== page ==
In order to ensure a gender-specific focus in the work of all mechanisms on human rights defenders at regional and international levels, the EU should also support meetings between women’s rights and human rights defenders mechanisms. These could include exchanges between the UN Special Representative on Human Rights Defenders, the Special Rapporteur on Human Rights Defenders of the ACHPR, the UN Special Rapporteur on Violence against Women, the African Commission’s Rapporteur on Women’s Rights, among other specialised mechanisms, whose mandate holders often undertake field missions and document the obstacles WHRDs face in conducting their work and the gender-specific nature of the violations against them.

4. Support for UN Special Procedures of the Commission on Human Rights, including the Special Representative on Human Rights Defenders (Article IV, Section 12)

The role of EU and its member states in the former UN Human Rights Commission and the General Assembly has proven essential to ensuring the passage of resolutions strengthening the mandate of the Special Representative of the UN Secretary General on Human Rights Defenders. This support has been particularly important in the context of the recent attempts by some countries, both at the Commission and at the General Assembly, to weaken the text of the Human Rights Defenders resolutions and to limit the scope of the UN Special Representative’s mandate.

  • Support the renewal of the mandate of the Special Representative of the UN Secretary General on Human Rights Defenders and other relevant UN mechanisms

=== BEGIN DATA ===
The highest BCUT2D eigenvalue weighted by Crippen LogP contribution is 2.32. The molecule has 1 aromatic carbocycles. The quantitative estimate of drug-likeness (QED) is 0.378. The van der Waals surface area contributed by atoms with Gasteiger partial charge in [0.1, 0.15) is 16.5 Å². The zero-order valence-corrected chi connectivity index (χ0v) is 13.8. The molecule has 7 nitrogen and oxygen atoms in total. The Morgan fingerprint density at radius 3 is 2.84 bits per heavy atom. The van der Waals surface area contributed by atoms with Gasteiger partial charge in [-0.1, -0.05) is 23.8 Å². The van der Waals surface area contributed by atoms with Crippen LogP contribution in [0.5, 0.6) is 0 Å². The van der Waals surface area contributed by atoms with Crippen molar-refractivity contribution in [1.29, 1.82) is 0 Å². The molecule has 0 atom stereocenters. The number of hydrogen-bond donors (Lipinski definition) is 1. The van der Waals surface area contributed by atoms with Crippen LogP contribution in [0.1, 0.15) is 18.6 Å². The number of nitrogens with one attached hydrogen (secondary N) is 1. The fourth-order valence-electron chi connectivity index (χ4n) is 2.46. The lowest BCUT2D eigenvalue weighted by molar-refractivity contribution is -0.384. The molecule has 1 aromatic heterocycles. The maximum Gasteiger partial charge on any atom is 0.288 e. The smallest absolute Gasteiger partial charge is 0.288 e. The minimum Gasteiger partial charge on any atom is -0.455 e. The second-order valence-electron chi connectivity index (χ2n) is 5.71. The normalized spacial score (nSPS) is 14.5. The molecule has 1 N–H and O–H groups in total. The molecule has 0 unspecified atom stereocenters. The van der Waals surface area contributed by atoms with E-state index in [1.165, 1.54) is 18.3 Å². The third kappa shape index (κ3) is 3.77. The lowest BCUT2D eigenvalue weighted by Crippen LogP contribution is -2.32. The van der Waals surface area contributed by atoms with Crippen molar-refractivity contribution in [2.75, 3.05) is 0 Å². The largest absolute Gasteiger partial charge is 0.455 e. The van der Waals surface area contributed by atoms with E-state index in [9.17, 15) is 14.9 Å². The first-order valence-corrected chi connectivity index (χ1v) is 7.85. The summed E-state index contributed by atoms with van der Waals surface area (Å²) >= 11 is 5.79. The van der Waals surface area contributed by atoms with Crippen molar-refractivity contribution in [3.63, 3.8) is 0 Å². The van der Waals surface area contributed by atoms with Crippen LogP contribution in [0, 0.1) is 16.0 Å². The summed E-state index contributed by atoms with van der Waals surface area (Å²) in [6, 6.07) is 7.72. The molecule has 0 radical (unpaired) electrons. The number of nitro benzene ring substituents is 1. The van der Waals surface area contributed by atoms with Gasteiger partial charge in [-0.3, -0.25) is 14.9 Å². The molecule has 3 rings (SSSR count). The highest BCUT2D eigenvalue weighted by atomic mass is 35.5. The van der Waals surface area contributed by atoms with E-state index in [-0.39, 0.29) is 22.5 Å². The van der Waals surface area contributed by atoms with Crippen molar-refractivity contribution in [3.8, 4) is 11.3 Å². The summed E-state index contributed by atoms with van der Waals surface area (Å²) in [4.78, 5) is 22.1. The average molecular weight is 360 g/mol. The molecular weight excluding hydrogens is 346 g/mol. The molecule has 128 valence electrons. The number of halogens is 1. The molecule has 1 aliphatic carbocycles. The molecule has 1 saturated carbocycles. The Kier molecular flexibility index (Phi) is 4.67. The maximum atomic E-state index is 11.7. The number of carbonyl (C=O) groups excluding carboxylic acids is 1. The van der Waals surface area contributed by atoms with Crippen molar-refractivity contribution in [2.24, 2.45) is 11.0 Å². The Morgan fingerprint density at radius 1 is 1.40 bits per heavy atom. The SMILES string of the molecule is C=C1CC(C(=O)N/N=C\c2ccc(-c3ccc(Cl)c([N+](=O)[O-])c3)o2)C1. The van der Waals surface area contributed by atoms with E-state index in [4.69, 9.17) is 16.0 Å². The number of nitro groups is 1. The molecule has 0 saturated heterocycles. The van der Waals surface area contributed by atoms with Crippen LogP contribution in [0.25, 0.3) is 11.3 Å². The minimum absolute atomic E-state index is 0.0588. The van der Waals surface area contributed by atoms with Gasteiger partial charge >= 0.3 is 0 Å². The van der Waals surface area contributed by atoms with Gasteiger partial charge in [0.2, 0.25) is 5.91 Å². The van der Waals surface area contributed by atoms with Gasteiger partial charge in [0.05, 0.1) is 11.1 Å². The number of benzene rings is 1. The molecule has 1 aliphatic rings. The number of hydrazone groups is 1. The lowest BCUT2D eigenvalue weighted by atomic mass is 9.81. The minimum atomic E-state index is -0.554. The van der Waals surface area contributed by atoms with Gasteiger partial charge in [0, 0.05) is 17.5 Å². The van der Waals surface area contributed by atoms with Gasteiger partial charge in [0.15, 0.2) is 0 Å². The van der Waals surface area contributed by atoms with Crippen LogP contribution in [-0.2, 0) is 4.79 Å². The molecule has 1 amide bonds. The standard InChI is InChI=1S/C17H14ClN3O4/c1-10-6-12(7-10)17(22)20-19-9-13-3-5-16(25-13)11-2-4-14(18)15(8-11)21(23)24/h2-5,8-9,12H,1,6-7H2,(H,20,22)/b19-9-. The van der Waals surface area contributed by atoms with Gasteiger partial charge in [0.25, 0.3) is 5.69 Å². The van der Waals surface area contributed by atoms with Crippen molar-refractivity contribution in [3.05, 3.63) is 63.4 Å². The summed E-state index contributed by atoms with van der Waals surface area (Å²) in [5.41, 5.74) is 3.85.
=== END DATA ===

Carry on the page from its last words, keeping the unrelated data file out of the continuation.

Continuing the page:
The mandate of the UN Special Representative on Human Rights Defenders is coming to an end in 2007. The uncertainty surrounding the UN reform process and the future of the procedures established under the former UN Commission on Human Rights raises questions regarding the certainty of renewing this mandate. In this context, The EU and its member states have an essential role to play by providing support to the renewal and strengthening of the mandate of the UN Special Representative on Human Rights Defenders and also influencing third countries to support this mandate. This proactive approach should also be adopted with regard to the mandate of the UN Special Rapporteur on Violence against Women.
  • Strengthen exchanges between UN Special Representative on Human Rights Defenders and civil society
    Support for regional and national consultations between the UN Special Representative on Human Rights Defenders and NGOs is another important mechanism for strengthening the work of the UN Special Representative and furthering the realisation of the rights of human rights defenders as codified in the UN Declaration on Human Rights Defenders and the EU Guidelines on Human Rights Defenders.

5. Practical Support to Human Rights Defenders via Development Policy (Section IV, Article 13)

In providing practical support to WHRDs, EU delegations should seek collaboration with UN specialised agencies and other international cooperation agencies with representation at the country level, in particular those with gender-specific programmes and which support women’s groups, in order to ensure coordination in the implementation of the EU Guidelines with regard to WHRDs.

5.1 Supporting human rights defenders through such activities as capacity building and public awareness campaigns

  • Translate and distribute copies of the EU Guidelines to WHRDs
    Disseminating not only the EU Guidelines, but also information about best practices, actions and measures adopted by EU Missions to implement the Guidelines will further its application and contribute to assisting WHRDs and NGOs in understanding the practical support that the EU Guidelines can offer to WHRDs.
  • Ensure WHRDs have equal access to resources, capacity building and training opportunities
    WHRDs, in particular those who work on issues of sexual and reproductive rights and economic, social and cultural rights are often marginalised and not recognised as bona fide human rights defenders with legitimate claims to exercise their right to defend human rights. Consequently, they are often excluded from broader opportunities available to human rights defenders in general. So EU Missions are encouraged to fund or provide capacity building trainings, and other academic and professional opportunities specifically for WHRDs and those engaging in defence of the rights noted above.